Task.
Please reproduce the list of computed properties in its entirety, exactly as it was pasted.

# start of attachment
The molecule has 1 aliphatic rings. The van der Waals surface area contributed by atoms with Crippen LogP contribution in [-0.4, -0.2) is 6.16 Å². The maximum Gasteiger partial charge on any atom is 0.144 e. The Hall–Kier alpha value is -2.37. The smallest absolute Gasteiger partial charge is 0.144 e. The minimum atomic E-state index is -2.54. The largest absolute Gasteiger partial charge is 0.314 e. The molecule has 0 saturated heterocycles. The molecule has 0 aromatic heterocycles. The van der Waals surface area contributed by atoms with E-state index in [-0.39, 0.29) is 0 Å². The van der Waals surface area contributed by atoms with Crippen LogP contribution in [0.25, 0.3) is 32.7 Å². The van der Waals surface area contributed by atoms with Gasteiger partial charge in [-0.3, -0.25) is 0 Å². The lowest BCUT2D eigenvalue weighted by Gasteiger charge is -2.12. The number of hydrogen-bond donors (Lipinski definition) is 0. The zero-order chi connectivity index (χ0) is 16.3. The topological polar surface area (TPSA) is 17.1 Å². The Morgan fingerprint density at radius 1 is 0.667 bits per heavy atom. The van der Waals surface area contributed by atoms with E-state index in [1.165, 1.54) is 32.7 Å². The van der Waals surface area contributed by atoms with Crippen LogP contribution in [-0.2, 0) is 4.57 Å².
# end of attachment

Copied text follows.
The molecule has 1 aliphatic rings. The van der Waals surface area contributed by atoms with Crippen LogP contribution in [-0.4, -0.2) is 6.16 Å². The maximum Gasteiger partial charge on any atom is 0.144 e. The Hall–Kier alpha value is -2.37. The smallest absolute Gasteiger partial charge is 0.144 e. The minimum atomic E-state index is -2.54. The largest absolute Gasteiger partial charge is 0.314 e. The molecule has 0 saturated heterocycles. The molecule has 0 aromatic heterocycles. The van der Waals surface area contributed by atoms with E-state index in [-0.39, 0.29) is 0 Å². The van der Waals surface area contributed by atoms with Crippen LogP contribution in [0.25, 0.3) is 32.7 Å². The van der Waals surface area contributed by atoms with Gasteiger partial charge in [-0.3, -0.25) is 0 Å². The lowest BCUT2D eigenvalue weighted by Gasteiger charge is -2.12. The number of hydrogen-bond donors (Lipinski definition) is 0. The zero-order chi connectivity index (χ0) is 16.3. The topological polar surface area (TPSA) is 17.1 Å². The Morgan fingerprint density at radius 1 is 0.667 bits per heavy atom. The van der Waals surface area contributed by atoms with E-state index in [1.165, 1.54) is 32.7 Å². The van der Waals surface area contributed by atoms with Crippen LogP contribution in [-0.2, 0) is 4.57 Å².